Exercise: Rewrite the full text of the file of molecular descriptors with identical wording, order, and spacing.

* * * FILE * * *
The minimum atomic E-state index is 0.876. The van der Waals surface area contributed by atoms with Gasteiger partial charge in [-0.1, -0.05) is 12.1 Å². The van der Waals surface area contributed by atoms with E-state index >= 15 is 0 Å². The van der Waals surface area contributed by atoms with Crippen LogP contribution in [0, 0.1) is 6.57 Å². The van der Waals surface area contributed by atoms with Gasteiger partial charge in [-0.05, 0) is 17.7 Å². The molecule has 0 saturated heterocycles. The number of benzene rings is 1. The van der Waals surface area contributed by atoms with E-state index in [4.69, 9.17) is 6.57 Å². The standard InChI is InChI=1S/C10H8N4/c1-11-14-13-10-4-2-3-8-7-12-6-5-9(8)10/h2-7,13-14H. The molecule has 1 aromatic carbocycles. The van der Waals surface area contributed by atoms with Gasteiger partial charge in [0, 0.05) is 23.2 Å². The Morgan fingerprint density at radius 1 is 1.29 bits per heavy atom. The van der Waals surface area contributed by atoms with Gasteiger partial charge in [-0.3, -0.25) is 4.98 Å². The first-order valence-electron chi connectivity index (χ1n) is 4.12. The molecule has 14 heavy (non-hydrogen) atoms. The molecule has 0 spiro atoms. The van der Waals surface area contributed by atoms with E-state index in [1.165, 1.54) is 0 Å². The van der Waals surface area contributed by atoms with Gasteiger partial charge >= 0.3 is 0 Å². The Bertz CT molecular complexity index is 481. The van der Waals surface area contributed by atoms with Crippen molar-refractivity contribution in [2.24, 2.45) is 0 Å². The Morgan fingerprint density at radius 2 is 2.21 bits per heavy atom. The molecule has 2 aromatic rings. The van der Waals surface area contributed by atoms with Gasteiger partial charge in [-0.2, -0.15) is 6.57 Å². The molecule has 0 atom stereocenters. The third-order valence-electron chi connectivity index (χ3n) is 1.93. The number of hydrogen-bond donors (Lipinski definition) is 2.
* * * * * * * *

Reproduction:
The minimum atomic E-state index is 0.876. The van der Waals surface area contributed by atoms with Gasteiger partial charge in [-0.1, -0.05) is 12.1 Å². The van der Waals surface area contributed by atoms with E-state index >= 15 is 0 Å². The van der Waals surface area contributed by atoms with Crippen LogP contribution in [0, 0.1) is 6.57 Å². The van der Waals surface area contributed by atoms with Gasteiger partial charge in [-0.05, 0) is 17.7 Å². The molecule has 0 saturated heterocycles. The number of benzene rings is 1. The van der Waals surface area contributed by atoms with E-state index in [4.69, 9.17) is 6.57 Å². The standard InChI is InChI=1S/C10H8N4/c1-11-14-13-10-4-2-3-8-7-12-6-5-9(8)10/h2-7,13-14H. The molecule has 1 aromatic carbocycles. The van der Waals surface area contributed by atoms with Gasteiger partial charge in [0, 0.05) is 23.2 Å². The Morgan fingerprint density at radius 1 is 1.29 bits per heavy atom. The van der Waals surface area contributed by atoms with Gasteiger partial charge in [-0.3, -0.25) is 4.98 Å². The first-order valence-electron chi connectivity index (χ1n) is 4.12. The molecule has 14 heavy (non-hydrogen) atoms. The molecule has 0 spiro atoms. The van der Waals surface area contributed by atoms with E-state index in [1.165, 1.54) is 0 Å². The van der Waals surface area contributed by atoms with Gasteiger partial charge >= 0.3 is 0 Å². The Bertz CT molecular complexity index is 481. The van der Waals surface area contributed by atoms with Crippen molar-refractivity contribution in [2.24, 2.45) is 0 Å². The Morgan fingerprint density at radius 2 is 2.21 bits per heavy atom. The molecule has 2 aromatic rings. The van der Waals surface area contributed by atoms with Gasteiger partial charge in [-0.2, -0.15) is 6.57 Å². The molecule has 0 atom stereocenters. The third-order valence-electron chi connectivity index (χ3n) is 1.93. The number of hydrogen-bond donors (Lipinski definition) is 2.